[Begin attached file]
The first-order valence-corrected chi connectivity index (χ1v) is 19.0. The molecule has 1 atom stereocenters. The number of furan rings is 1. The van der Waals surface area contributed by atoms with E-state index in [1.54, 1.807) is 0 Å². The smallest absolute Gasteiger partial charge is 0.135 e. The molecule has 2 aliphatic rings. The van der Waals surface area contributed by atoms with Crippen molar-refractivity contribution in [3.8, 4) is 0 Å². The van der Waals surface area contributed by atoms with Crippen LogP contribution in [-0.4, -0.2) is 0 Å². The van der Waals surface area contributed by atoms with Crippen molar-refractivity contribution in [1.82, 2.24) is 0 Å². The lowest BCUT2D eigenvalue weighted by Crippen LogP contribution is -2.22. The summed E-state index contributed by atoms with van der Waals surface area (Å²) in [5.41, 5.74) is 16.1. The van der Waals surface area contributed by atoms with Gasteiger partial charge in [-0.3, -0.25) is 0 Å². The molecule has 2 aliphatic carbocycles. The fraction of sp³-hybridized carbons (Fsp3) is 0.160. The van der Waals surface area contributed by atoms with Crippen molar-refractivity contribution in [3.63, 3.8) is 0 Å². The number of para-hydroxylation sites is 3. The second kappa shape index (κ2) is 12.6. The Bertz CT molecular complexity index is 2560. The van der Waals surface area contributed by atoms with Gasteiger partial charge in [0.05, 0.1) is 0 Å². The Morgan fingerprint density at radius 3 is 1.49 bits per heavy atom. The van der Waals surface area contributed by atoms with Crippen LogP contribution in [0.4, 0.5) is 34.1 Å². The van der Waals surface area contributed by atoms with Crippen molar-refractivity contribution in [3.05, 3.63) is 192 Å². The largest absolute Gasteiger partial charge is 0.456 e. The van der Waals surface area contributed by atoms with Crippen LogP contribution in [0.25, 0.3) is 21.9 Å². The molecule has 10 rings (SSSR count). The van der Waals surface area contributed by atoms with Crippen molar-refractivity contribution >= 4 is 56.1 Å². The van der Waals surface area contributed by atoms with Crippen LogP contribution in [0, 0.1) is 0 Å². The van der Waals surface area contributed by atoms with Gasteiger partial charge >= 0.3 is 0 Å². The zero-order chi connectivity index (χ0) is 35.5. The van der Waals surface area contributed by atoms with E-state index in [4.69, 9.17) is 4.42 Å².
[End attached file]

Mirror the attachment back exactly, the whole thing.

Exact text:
The first-order valence-corrected chi connectivity index (χ1v) is 19.0. The molecule has 1 atom stereocenters. The number of furan rings is 1. The van der Waals surface area contributed by atoms with E-state index in [1.54, 1.807) is 0 Å². The smallest absolute Gasteiger partial charge is 0.135 e. The molecule has 2 aliphatic rings. The van der Waals surface area contributed by atoms with Crippen molar-refractivity contribution in [3.8, 4) is 0 Å². The van der Waals surface area contributed by atoms with Crippen LogP contribution in [-0.4, -0.2) is 0 Å². The van der Waals surface area contributed by atoms with Crippen molar-refractivity contribution in [1.82, 2.24) is 0 Å². The lowest BCUT2D eigenvalue weighted by Crippen LogP contribution is -2.22. The summed E-state index contributed by atoms with van der Waals surface area (Å²) in [5.41, 5.74) is 16.1. The van der Waals surface area contributed by atoms with Gasteiger partial charge in [-0.3, -0.25) is 0 Å². The molecule has 2 aliphatic carbocycles. The fraction of sp³-hybridized carbons (Fsp3) is 0.160. The van der Waals surface area contributed by atoms with Crippen molar-refractivity contribution in [3.63, 3.8) is 0 Å². The number of para-hydroxylation sites is 3. The second kappa shape index (κ2) is 12.6. The Bertz CT molecular complexity index is 2560. The van der Waals surface area contributed by atoms with Gasteiger partial charge in [0.05, 0.1) is 0 Å². The Morgan fingerprint density at radius 3 is 1.49 bits per heavy atom. The van der Waals surface area contributed by atoms with Crippen LogP contribution in [0.4, 0.5) is 34.1 Å². The van der Waals surface area contributed by atoms with Crippen molar-refractivity contribution in [3.05, 3.63) is 192 Å². The largest absolute Gasteiger partial charge is 0.456 e. The van der Waals surface area contributed by atoms with Crippen LogP contribution in [0.25, 0.3) is 21.9 Å². The molecule has 10 rings (SSSR count). The van der Waals surface area contributed by atoms with Crippen molar-refractivity contribution >= 4 is 56.1 Å². The van der Waals surface area contributed by atoms with Crippen LogP contribution in [0, 0.1) is 0 Å². The van der Waals surface area contributed by atoms with Gasteiger partial charge >= 0.3 is 0 Å². The zero-order chi connectivity index (χ0) is 35.5. The van der Waals surface area contributed by atoms with E-state index in [4.69, 9.17) is 4.42 Å².